Egyptian pyramids are one of the defining architectural achievements of the ancient world. As an incredible feat of engineering, Egyptologists are still discovering more about these structures with each passing year.
The Giza Pyramid Complex has attracted visitors from around the world since the days of the Grand Tour, and children around the world studying the mysteries of ancient Egypt can’t help but associate the pyramids with the grand pharaohs of yesteryear.
Still shrouded in mystery, the pyramids do not easily reveal their secrets. But over time, scholars have come to learn many surprising facts about ancient Egypt through them.
Technical feats mixed with mythology and superstition led the pharaohs to build these formidable structures, which turned out to be some of the most indestructible pieces of architecture ever created.
So even if you think you learned everything you need to know about the Egyptian pyramids at school, there is still a lot to discover.
Fact About Egyptian pyramids
15. While Djoser’s pyramid is considered the oldest, the Khufu pyramid (also known as the Great Pyramid of Giza or the Pyramid of Cheops) is the largest. The original height of the pyramid was 146.5 meters (481 feet), the current height is 138.8 meters (455 feet). (Source)
14. Until Lincoln Cathedral was built in England in 1311, the Great Pyramid of Giza held the title of the tallest man-made structure in the world. It held the record for 3871 incredible and incomparable years! (Source)
13. The Great Pyramid of Giza is the oldest of the Seven Wonders of the Ancient World and the last that still exists. (Source)
12. The Giza pyramids are protected by the Great Sphinx, the largest monolithic statue in the world. The face of the Sphinx is believed to represent the face of Pharaoh Khafra. (Source)
11. All Egyptian pyramids were built on the west bank of the Nile River, which as the site of sunset and was associated with the realm of the dead in Egyptian mythology. (Source)
10. The ancient Egyptians buried their nobility in the pyramids with burial goods ranging from everyday objects to more expensive items, such as jewelry. They believed that the dead would use it in the afterlife. (Source)
9. The first known pyramid architect was Imhotep, an ancient Egyptian polymath, engineer, and he is considered the author of the first great pyramid: the Djoser Pyramid. (Source)
8. There was an attempt to destroy the Giza pyramids in the 12th century. Al-Aziz, a Kurdish ruler and Egypt’s second assisted sultan, attempted to destroy them but had to give up because the task was too big. However, he managed to damage the Menkaure Pyramid, where he left a large vertical gash in its north face. (Source)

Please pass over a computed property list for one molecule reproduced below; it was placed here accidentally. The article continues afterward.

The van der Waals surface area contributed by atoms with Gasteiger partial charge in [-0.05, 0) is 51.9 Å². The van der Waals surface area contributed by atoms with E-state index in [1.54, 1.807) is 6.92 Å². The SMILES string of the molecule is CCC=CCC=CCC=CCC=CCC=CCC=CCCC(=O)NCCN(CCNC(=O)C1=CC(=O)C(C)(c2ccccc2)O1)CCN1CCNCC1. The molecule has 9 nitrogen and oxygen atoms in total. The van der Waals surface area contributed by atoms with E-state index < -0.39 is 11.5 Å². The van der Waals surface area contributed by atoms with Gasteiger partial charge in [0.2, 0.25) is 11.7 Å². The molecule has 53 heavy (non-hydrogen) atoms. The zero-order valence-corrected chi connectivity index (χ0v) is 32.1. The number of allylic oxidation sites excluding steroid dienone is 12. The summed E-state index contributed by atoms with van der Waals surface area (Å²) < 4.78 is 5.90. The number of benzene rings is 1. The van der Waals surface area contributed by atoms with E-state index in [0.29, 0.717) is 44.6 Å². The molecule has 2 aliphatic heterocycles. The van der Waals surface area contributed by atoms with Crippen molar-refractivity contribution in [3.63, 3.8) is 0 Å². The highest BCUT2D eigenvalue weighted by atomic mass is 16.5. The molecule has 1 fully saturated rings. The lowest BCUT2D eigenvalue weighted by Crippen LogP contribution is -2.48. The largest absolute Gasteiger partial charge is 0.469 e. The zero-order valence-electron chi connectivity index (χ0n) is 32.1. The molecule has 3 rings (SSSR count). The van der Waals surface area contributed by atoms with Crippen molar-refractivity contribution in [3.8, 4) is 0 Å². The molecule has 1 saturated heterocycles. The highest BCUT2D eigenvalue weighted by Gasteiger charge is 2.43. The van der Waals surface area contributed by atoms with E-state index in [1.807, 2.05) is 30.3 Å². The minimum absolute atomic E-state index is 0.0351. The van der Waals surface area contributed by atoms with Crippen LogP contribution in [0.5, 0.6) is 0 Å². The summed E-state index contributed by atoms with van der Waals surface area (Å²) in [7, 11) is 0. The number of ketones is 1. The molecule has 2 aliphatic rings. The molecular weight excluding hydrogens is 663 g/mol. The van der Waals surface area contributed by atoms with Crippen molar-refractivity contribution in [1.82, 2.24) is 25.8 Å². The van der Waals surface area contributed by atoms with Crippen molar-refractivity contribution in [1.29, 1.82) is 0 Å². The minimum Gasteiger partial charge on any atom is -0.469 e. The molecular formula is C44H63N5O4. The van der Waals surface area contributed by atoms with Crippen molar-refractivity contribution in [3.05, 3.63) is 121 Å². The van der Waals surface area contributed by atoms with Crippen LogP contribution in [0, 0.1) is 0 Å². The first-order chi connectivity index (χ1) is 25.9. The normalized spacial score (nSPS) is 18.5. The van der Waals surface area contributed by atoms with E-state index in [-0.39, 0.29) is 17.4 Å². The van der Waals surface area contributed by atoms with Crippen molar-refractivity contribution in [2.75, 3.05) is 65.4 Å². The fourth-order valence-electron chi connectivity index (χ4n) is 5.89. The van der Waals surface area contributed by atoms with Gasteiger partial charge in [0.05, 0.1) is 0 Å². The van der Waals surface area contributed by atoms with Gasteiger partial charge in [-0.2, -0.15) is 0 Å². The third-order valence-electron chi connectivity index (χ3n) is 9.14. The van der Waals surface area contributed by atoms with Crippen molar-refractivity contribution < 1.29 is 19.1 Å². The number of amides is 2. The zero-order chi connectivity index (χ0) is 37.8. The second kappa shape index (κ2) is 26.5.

7. The three Giza pyramids are precisely aligned with the Orion constellation, which could have been the intention of the builders because the Orion stars were associated with Osiris, the god of rebirth and the afterlife, by the ancient Egyptians. (Source)
6. Despite the enormous heat outside, the temperature inside the pyramids remains relatively constant, around 20 degrees Celsius. (Source)
5. On average, each pyramid would take 200 years to build, which means there were often not just one, but several pyramids were built at the same time. (Source)
4. One of the reasons why the pyramids are so well preserved is because of the unique mortar used. It is stronger than real stone, but we don’t know what it was made of exactly. (Source)
3. Contrary to popular belief, the pyramids were probably not built by slaves or prisoners, but by regular paid workers. (Source)
2. The Cheops pyramid was built to face the true north. In fact, it is the most accurate north-aligned of any structure in the world. Despite having been created thousands of years ago, the pyramid still faces this direction with only minimal error. However, this is because the North Pole changes over time, which means that at the same time the pyramid was in place. (Source)
1. Although many people associate the pyramids with the hieroglyphs, there have been no writing or hieroglyphics found inside the Great Pyramid of Giza. (Source)